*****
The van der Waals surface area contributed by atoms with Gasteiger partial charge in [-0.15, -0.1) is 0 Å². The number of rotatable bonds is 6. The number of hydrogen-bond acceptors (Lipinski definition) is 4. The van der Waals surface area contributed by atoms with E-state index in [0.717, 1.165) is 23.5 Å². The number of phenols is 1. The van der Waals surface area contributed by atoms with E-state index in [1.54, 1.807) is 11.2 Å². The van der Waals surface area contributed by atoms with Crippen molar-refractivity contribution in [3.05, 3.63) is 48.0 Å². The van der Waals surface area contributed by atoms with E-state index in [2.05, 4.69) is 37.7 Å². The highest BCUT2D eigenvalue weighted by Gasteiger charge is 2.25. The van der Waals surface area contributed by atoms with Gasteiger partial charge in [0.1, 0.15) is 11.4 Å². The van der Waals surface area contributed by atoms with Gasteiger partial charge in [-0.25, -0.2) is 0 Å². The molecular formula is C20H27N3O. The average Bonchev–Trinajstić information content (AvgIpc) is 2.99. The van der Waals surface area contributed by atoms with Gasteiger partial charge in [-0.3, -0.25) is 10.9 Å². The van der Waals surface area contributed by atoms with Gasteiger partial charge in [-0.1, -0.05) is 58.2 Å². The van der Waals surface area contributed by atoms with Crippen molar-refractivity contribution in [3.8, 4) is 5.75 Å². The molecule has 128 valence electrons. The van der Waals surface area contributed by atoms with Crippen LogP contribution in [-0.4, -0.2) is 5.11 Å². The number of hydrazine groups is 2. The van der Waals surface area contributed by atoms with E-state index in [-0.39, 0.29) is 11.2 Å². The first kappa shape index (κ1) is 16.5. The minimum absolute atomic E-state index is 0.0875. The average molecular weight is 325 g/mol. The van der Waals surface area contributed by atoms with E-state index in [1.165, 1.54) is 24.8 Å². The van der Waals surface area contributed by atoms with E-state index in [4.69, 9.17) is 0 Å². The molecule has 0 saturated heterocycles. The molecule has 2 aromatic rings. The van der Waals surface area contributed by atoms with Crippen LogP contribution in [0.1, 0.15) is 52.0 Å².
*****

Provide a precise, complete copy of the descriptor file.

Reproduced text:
The van der Waals surface area contributed by atoms with Gasteiger partial charge in [-0.15, -0.1) is 0 Å². The number of rotatable bonds is 6. The number of hydrogen-bond acceptors (Lipinski definition) is 4. The van der Waals surface area contributed by atoms with E-state index in [0.717, 1.165) is 23.5 Å². The number of phenols is 1. The van der Waals surface area contributed by atoms with E-state index in [1.54, 1.807) is 11.2 Å². The van der Waals surface area contributed by atoms with Crippen molar-refractivity contribution in [3.05, 3.63) is 48.0 Å². The van der Waals surface area contributed by atoms with E-state index in [2.05, 4.69) is 37.7 Å². The highest BCUT2D eigenvalue weighted by Gasteiger charge is 2.25. The van der Waals surface area contributed by atoms with Gasteiger partial charge in [0.1, 0.15) is 11.4 Å². The van der Waals surface area contributed by atoms with Gasteiger partial charge in [-0.25, -0.2) is 0 Å². The molecular formula is C20H27N3O. The average Bonchev–Trinajstić information content (AvgIpc) is 2.99. The van der Waals surface area contributed by atoms with Gasteiger partial charge in [-0.3, -0.25) is 10.9 Å². The van der Waals surface area contributed by atoms with Gasteiger partial charge in [-0.1, -0.05) is 58.2 Å². The van der Waals surface area contributed by atoms with Crippen molar-refractivity contribution in [3.8, 4) is 5.75 Å². The molecule has 128 valence electrons. The van der Waals surface area contributed by atoms with Crippen LogP contribution in [-0.4, -0.2) is 5.11 Å². The number of hydrazine groups is 2. The van der Waals surface area contributed by atoms with E-state index in [-0.39, 0.29) is 11.2 Å². The first kappa shape index (κ1) is 16.5. The minimum absolute atomic E-state index is 0.0875. The average molecular weight is 325 g/mol. The van der Waals surface area contributed by atoms with E-state index in [1.165, 1.54) is 24.8 Å². The van der Waals surface area contributed by atoms with E-state index in [4.69, 9.17) is 0 Å². The molecule has 0 saturated heterocycles. The molecule has 2 aromatic rings. The van der Waals surface area contributed by atoms with Crippen LogP contribution in [0.1, 0.15) is 52.0 Å².